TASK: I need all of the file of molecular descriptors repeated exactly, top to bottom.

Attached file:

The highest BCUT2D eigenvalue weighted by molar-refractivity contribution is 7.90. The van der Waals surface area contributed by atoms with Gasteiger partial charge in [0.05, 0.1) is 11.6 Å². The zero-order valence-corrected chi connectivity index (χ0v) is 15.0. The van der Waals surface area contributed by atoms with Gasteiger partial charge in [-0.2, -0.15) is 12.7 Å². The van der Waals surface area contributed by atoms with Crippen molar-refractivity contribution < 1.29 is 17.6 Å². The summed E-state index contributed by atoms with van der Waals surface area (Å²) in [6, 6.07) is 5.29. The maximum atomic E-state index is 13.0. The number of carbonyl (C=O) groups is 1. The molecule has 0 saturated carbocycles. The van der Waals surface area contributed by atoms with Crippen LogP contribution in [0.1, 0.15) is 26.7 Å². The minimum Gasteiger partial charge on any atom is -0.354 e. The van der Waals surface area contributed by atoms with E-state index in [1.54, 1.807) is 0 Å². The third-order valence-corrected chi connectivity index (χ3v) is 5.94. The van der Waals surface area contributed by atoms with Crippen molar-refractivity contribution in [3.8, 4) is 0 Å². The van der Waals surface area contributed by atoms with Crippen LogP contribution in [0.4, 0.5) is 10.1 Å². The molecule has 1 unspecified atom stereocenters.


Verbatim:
The highest BCUT2D eigenvalue weighted by molar-refractivity contribution is 7.90. The van der Waals surface area contributed by atoms with Gasteiger partial charge in [0.05, 0.1) is 11.6 Å². The zero-order valence-corrected chi connectivity index (χ0v) is 15.0. The van der Waals surface area contributed by atoms with Gasteiger partial charge in [-0.2, -0.15) is 12.7 Å². The van der Waals surface area contributed by atoms with Crippen molar-refractivity contribution < 1.29 is 17.6 Å². The summed E-state index contributed by atoms with van der Waals surface area (Å²) in [6, 6.07) is 5.29. The maximum atomic E-state index is 13.0. The number of carbonyl (C=O) groups is 1. The molecule has 0 saturated carbocycles. The van der Waals surface area contributed by atoms with Crippen LogP contribution in [0.1, 0.15) is 26.7 Å². The minimum Gasteiger partial charge on any atom is -0.354 e. The van der Waals surface area contributed by atoms with E-state index in [1.54, 1.807) is 0 Å². The third-order valence-corrected chi connectivity index (χ3v) is 5.94. The van der Waals surface area contributed by atoms with Crippen molar-refractivity contribution in [3.8, 4) is 0 Å². The van der Waals surface area contributed by atoms with Crippen LogP contribution in [0.4, 0.5) is 10.1 Å². The molecule has 1 unspecified atom stereocenters.